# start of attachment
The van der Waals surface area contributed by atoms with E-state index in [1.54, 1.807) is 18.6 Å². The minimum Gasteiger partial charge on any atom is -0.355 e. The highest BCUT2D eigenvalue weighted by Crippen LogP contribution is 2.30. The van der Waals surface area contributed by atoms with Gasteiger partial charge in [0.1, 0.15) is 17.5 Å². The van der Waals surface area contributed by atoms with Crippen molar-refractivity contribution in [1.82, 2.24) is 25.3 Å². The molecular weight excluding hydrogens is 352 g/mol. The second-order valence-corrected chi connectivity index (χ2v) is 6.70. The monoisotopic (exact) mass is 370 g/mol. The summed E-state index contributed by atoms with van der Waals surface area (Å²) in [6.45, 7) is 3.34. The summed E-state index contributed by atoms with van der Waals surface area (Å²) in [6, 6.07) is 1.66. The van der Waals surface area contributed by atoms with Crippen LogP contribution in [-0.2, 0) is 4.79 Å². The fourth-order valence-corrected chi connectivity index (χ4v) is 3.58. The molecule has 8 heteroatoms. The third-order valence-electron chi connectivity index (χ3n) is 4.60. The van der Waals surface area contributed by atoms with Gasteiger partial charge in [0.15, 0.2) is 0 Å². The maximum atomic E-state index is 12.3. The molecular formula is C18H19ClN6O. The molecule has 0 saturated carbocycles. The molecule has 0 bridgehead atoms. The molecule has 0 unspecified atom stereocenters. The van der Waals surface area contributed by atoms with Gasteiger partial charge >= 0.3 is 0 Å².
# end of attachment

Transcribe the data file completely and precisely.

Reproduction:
The van der Waals surface area contributed by atoms with E-state index in [1.54, 1.807) is 18.6 Å². The minimum Gasteiger partial charge on any atom is -0.355 e. The highest BCUT2D eigenvalue weighted by Crippen LogP contribution is 2.30. The van der Waals surface area contributed by atoms with Gasteiger partial charge in [0.1, 0.15) is 17.5 Å². The van der Waals surface area contributed by atoms with Crippen molar-refractivity contribution in [1.82, 2.24) is 25.3 Å². The molecular weight excluding hydrogens is 352 g/mol. The second-order valence-corrected chi connectivity index (χ2v) is 6.70. The monoisotopic (exact) mass is 370 g/mol. The summed E-state index contributed by atoms with van der Waals surface area (Å²) in [6.45, 7) is 3.34. The summed E-state index contributed by atoms with van der Waals surface area (Å²) in [6, 6.07) is 1.66. The van der Waals surface area contributed by atoms with Crippen LogP contribution in [-0.2, 0) is 4.79 Å². The fourth-order valence-corrected chi connectivity index (χ4v) is 3.58. The molecule has 8 heteroatoms. The third-order valence-electron chi connectivity index (χ3n) is 4.60. The van der Waals surface area contributed by atoms with Gasteiger partial charge in [0.15, 0.2) is 0 Å². The maximum atomic E-state index is 12.3. The molecular formula is C18H19ClN6O. The molecule has 0 saturated carbocycles. The molecule has 0 bridgehead atoms. The molecule has 0 unspecified atom stereocenters. The van der Waals surface area contributed by atoms with Gasteiger partial charge >= 0.3 is 0 Å².